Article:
How to write a good and relevant DEI policy

In this short guide we developed for our portfolio, we share some starting points and hope to inspire you as you embark on your journey towards building sustainable companies.
January 8, 2024
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How to write a good and relevant DEI policy

As an Article 8 Fund Manager, 2023 was filled with conversation and hard work to implement our ESG Framework. On our last ESG Training Day, we shared with our portfolio a new resource: a Wellstreet guide to writing a DEI policy. We invite you to read it and adapt it to your circumstances as well. You'll also find a PDF version here.


How to write a good and relevant DEI policy

Having a DEI (Diversity, Equity, and Inclusion) policy is today an imperative for any relevant startup aspiring to grow and attract investors and skilled staff. In this short guide, we share some starting points and hope to inspire you as you embark on your journey towards building sustainable companies. As always, adapt any advice to fit your company and ask for help from your investors and others in your network.

Why is DEI important?

Just in case you don’t yet fully “get it” when it comes to DEI, let us clarify. 

  • DEI has a strong moral imperative and also supports SDG (United Nations Sustainable Development Goals)1 – SDG5 Gender Equality and SDG10 Reduced Inequalities
  • DEI is good business, as diverse businesses perform better. We have seen it ourselves, and reputable institutions have measured the effect (Goldman Sachs2, McKinsey3)
  • Employees expect it. You will have difficulties attracting and retaining the key competencies you need without proper attention to DEI. 

So, what is DEI about?

Diversity is how we as human beings differ from one another. There are many possible categories to define these differences. Some can be measured, and some cannot, but all dimensions are important to create good diversity. Atomico uses the categories4 demographic (age, race, gender identity, sexual orientation), experiential (economic or social position, occupation, faith, abilities, dependents, caring responsibilities) and cognitive. 

Most countries have laws regulating gender equality and discrimination, as in Sweden with legal protection against seven grounds of discrimination5.

We all have unconscious bias, which makes it challenging for us to both be aware of and appreciate how we as human beings approach things differently. It requires a conscious effort to overcome these, and you do it by educating yourself.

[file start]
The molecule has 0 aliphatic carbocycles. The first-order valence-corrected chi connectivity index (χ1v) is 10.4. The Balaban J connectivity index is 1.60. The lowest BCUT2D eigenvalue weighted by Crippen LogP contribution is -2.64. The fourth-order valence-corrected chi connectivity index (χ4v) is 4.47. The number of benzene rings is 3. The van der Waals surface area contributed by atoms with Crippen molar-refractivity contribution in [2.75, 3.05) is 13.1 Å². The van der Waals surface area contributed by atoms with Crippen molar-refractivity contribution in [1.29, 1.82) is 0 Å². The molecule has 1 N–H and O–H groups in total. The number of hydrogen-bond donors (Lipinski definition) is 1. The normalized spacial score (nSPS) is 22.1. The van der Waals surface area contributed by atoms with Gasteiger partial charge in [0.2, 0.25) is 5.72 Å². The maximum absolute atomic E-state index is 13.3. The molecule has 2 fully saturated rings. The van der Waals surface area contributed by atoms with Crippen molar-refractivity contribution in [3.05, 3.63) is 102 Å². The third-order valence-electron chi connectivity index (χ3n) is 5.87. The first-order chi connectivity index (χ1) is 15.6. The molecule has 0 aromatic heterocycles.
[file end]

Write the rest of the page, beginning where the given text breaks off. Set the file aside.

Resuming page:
Inclusion comes on top of diversity. In short, inclusion is a culture and a set of practices that allows everyone in the organisation to bring their whole self to work and can feel that they belong. Inclusion also involves people’s well-being at work as well as safeguarding people’s mental and physical resources.

In practice, it means that you as an organisation actively appreciate the differences, we all have as human beings and that we are curious about what makes us all unique.

Equity refers to fair treatment for all people, so that the norms, practices, and policies in place ensure identity is not predictive of opportunities or workplace outcomes. Equity differs from equality in a subtle but important way.

Diversity, Equity & Inclusion is a key component of a company’s culture. It needs to be embedded right from the start of a company journey. The longer you wait, the harder it will be to shape the culture and the practices in the organisation.

How to write a DEI policy

So, now that we have covered the imperative of working with DEI, how do you go about writing a good DEI policy? Here are some steps to get you started:

1) Commit yourself as leaders/founders and make it part of your company strategy and values. Addressing DEI should never be seen as a statistical box-ticking exercise for your company to look good. It requires a committed mindset and leadership from the top – walking the walk. Attending trainings and making your expectations public clear to your team and stakeholders is a good first step.

2) Understand who your stakeholders are and get them onboard. Who are your stakeholders? They are likely to be investors, Board members, employees and key customers. Understand what they expect from you in terms of diversity. Some of them may even have expressed very clear expectations.

3) Formulate your company DEI commitment. Every company should express such a commitment. Google6, for example, states a commitment to “embedding belonging in all we do— In our workplace, in our products and in society.” Notice how Google addresses DEI in both internal and external senses.

4) Write the policy. A good DEI policy should include the following:

  • Express your statement – a clear ambition on what you want to achieve and why.
  • Reinforce any applicable local legislation. For companies with operations in Sweden, you need to include relevant sections from the Discrimination Act7 and specifically mention the seven protected grounds of discrimination (sex, transgender identity or expression, ethnicity, religion or other belief, disability, sexual orientation, and age).
  • You can append any other grounds of discrimination that you deem relevant for your geography and workforce, e.g., marital status, parental status, veteran status, etc.
  • Describe the desired culture in your company and be explicit with desired and undesired behaviours. Examples might include:
    - Everyone being treated fairly and similarly?